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Hot Shots

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Monikers

Drunk Jeff Goldblum. Kool-Aid Man. The Kraken. Get your friends to guess names such as these to triumph in Monikers, a snappy update of the classic party game Celebrity. Now up for funding on Kickstarter, the deck-of-cards-based delight is the creation of Alex Hague and Justin Vickers, who have tapped some of their favorite web writers, game designers, and illustrators for maximum zaniness. "There’s something amazing about how the jokes build up, so that by the end of the game, everyone is sharing the same depraved hive mind," says Hague, "and all someone has to do is make some obscene thrusting gesture and everyone immediately knows they mean Ruth Bader Ginsburg—or whoever."

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Font Fizz

Typography
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Codex

Summer reading alert! Font fans will delight in Codex, a journal-magazine hybrid "for people seriously in love with type." Founded by writer, designer, and publisher John Boardley, the visually entrancing periodical celebrates and analyzes "the people, tools, and type associated with this craft, from the man carving beautiful cherubim into wood blocks in the 1400s to brilliantly formed modern interpretations and departures." The latest issue includes a beautiful foldout of Gastrotypographicalassemblage designed by Lou Dorfsman and Herb Lubalin for CBS.

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Magic Potion

Cool ideas & design solutions
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Birdsnap

Toting around a thick field guide is for the birds. Identify flying creatures the modern way with Birdsnap, a new iPhone app that covers 500 common North American bird species. The free app was developed by researchers at Columbia University (the people that brought you Leafsnap!) and the University of Maryland using computer vision and machine learning techniques. Visual recognition technology can help to identify birds in photos you upload, and with a tap or two, you can automatically see visually similar species and learn how to distinguish them—or have the app generate a guide to local birds based on your location and the time of year.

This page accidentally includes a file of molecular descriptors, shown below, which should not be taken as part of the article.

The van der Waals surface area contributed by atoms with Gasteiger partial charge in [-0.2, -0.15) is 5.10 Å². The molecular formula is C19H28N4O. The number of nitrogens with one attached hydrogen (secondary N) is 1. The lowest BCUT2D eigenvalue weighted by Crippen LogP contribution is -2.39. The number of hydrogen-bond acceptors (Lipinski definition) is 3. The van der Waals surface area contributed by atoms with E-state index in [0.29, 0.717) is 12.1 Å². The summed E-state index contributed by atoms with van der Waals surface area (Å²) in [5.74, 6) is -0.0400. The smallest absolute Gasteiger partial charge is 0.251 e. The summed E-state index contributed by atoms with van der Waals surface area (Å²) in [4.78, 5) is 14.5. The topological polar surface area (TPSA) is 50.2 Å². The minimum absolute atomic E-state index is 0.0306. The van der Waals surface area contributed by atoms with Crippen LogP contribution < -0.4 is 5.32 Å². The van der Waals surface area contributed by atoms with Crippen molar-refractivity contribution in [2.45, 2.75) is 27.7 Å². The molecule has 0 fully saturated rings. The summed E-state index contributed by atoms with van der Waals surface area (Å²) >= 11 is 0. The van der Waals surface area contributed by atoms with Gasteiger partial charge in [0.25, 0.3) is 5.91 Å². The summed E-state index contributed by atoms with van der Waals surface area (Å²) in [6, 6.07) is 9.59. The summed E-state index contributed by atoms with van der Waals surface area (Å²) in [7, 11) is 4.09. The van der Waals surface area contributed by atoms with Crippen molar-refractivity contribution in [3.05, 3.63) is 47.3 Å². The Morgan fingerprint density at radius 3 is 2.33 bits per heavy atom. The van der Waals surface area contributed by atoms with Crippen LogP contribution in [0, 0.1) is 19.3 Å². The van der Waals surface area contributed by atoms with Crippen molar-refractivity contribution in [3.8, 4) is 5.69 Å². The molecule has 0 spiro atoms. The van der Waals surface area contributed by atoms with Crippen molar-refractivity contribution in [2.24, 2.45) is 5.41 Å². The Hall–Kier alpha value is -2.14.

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Book Brew

New and upcoming books
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Typewriter Art

In 1898, Flora F. F. Stacey used a typewriter to "draw" a butterfly, beginning a rich creative legacy that is dwindling with the introduction of each new digital device. Get acquainted with the medium's greatest hits in Barrie Tullett's Typewriter Art, new from Chronicle Books. The analog-themed anthology ranges from historical works (the Bauhaus was apparently chock full of typewriters) to contemporary art. We think it's a key addition to any creative library.

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Font Fizz

Typography
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Helveticards

Swiss style. International fun. That's the promise of Helveticards, a deck that plays it sleek with the help of Max Miedinger's famed typeface. The king, queen, and jack are dethroned (and defaced) by capital letters—K, Q, and J—while two corners of each card feature not numerals but words ("Five of Clubs"), a touch that creator Ryan Myers describes as "a tongue-in-cheek celebration of Bauhaus-style Swiss design." As for those that grumble about the cards' aesthetics trumping their functionality, the designer takes it all in stride. "Design for design's sake? Sure, to a certain extent," says Myers. "What isn't? If that weren’t the case, we'd all be driving tear-drop shaped cars. But, we appreciate individuality and beauty in color, texture and shape."